James return with a new four-track EP, released on 10" and download with a CD version exclusive to their official store. Featuring two songs - Better Than That and Hank - from their forthcoming fifteenth studio album - and two others - Busted and Broken By The Hurt - that didn't make the cut for that record, the EP shows the band continuing to evolve, refusing to rest on their laurels or recreate what they've done before.
For this record they've teamed up with Charlie Andrew, who has produced both of Alt-J's albums to date, a band that Tim has often referenced when talking about new music that excites him. His influences runs through both Better Than That and Hank, as James, as is their wont, head off in new sonic directions that might turn off those that are looking for a return to the indie anthems of their nineties commercial heyday or even the likes of Moving On and Nothing But Love, which have established themselves as modern day James classics.
Better Than That starts with Tim's vocals echoing through the first verse, something that takes a few listens to get accustomed to. Whilst old school James often hit home immediately and then more depths reveal on each listen, today's James take a little longer to hit. Hank later on has the same effect. Whilst Better Than That still possesses a huge driving chorus with uplifting backing vocals, where Tim implores "hit me again and give it some impact", the verses around it see him experimenting with his voice in much the same manner in which his band mates refuse to simply provide a platform for him to deliver his words of wisdom, particularly as they build into the song's last chorus. It's a song imploring the human race to take a chance, to "live like today's your last day", and it feels like the upcoming album is going to be full of commentary on the state of society in these strange times we're living in with Trump, Brexit and Syria.
Busted is more of the James that we know and love. One of the first songs previewed from the writing sessions for the album last summer, it hasn't undergone a huge transformation from that version, suggesting that whilst it has the band's affection to the extent it passed the release quality test, it isn't a pointer towards the record. It's a song about emotional turmoil, the sort that James have always excelled in and which many in their audience can relate to away from the big hits. "Oh my mind, can't let go, oh my mind, can't control" and "I'm broke and heading south, destitute and restless, bust again" Tim muses, picking over the wreckage of someone's failed relationship as drums rattle and shuffle in the background and the tranquility is pierced at points by some soaring brass. Whilst it might have fitted on La Petite Mort or Girl At The End Of The World, it doesn't naturally fit with the two album tracks, but thank God they've found a way of releasing it as it'd stand out as one of the stronger tracks on those two albums.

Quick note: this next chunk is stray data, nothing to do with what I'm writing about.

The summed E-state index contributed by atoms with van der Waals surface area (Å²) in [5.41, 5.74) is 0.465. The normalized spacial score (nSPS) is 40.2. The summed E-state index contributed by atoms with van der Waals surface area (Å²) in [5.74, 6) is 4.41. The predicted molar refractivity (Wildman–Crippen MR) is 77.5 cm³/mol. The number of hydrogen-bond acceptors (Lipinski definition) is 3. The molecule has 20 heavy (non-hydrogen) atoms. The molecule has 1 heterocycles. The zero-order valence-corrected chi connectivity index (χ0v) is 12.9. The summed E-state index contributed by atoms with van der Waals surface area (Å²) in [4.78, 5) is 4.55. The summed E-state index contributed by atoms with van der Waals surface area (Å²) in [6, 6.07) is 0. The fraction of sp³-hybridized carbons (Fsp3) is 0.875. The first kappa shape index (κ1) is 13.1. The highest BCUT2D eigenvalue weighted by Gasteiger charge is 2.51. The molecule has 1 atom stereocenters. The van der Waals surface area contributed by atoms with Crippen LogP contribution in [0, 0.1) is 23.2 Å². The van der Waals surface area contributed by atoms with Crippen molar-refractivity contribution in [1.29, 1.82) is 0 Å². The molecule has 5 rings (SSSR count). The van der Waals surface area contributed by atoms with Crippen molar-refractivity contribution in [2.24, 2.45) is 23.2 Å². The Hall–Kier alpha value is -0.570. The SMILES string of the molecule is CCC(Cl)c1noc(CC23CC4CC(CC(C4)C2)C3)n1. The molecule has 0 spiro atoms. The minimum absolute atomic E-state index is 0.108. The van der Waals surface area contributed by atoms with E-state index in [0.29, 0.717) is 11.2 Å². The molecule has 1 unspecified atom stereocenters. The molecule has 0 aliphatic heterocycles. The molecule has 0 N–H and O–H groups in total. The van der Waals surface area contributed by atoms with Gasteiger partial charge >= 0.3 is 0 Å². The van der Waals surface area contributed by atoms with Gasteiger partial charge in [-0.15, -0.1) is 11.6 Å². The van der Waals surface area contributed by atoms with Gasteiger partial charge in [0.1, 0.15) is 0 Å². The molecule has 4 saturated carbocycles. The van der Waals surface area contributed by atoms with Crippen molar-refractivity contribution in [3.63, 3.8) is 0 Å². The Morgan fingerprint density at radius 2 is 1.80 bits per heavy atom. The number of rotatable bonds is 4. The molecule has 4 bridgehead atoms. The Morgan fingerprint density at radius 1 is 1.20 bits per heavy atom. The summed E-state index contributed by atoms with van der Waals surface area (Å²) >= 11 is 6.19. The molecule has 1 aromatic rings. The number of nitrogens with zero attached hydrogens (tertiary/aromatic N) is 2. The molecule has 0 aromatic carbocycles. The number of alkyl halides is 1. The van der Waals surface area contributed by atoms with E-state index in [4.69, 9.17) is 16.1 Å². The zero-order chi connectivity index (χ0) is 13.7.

Hank is even more a diversion than Better Than That. Tim's tweeted lyrics from this song on a couple of occasions talking about "white fascists in the White House, more beetroot in your Russian stew" and "NRA high fives, Orlando, Sandy Hook and Columbine" to make it very clear that he's observing what's going on in the States under the Trump regime. Further to that he takes in the chorus aim at the treatment of the black population as an underclass - "blinds roll down in the ghettos, power's out all over town, Jim Crow rules in the crack down, bend the knee, stand your ground" referencing the racial segregation legislator. Sonically, it starts with almost tribal drums, that come back throughout the song, interspersed by moments where there's a dream-like quality to the music. It's like nothing James have done before, might dismay those that don't like politics and music to mix, but it's damning in its assessment of modern day America.
James have always had a reputation for leaving some of their best songs off albums, the band's democratic process sidelining them as not fitting in with the style of the other songs, and Broken By The Hurt is no exception. A heartfelt assessment of someone impacted by "suicidal, cancer, loss of child, betrayal, deceit", it's a song full of empathy, both in the lyrics and Tim's voice, that succeeds through the emotional warmth of the words and the soothing tone of the music that perfectly complements it. It resists the urge to take off and go off in many directions like Better Than That or Hank, but it doesn't need to.
The Better Than That EP whets the appetite for a record that will be mostly full of songs that haven't been heard by the fan base, as most of the songs previewed last summer have fallen by the wayside. It suggests that James are still searching for new ways to challenge themselves and us, their audience, by experimenting, refusing to let songs simply stagnate or follow a traditional structure. They're still angry at the world, unafraid to comment and unprepared to compromise, yet can still also pull off those yearning beautiful songs they've mastered over the years.
The Better Than That tour takes in the following venues : Llandudno Venue Cymru (May 16), Warrington Parr Hall (17), Blackburn King George's Hall (19), Halifax Victoria Theatre (20), Middlesbrough Town Hall (22), Oban Corran Halls (23) and Scunthorpe Baths Hall (25).
They then play festival shows at Common People Southampton (May 26), Common People Oxford (27), Lisbon Rock In Rio (June 29), Latitude Festival (July 13), Bilbao BBK (14), Kendal Calling (27), Linlithgow Party At The Palace (August 11), Scarborough Open Air Theatre (18) and Drumlanrig Electric Fields (30).
James' official website can be found here. They are on Facebook and Twitter. Some of the band - Tim, Andy and Dave - are also on Twitter.
We also run the One Of The Three James archive, the most detailed resource for information about the band, and the site also has a Facebook and Twitter page.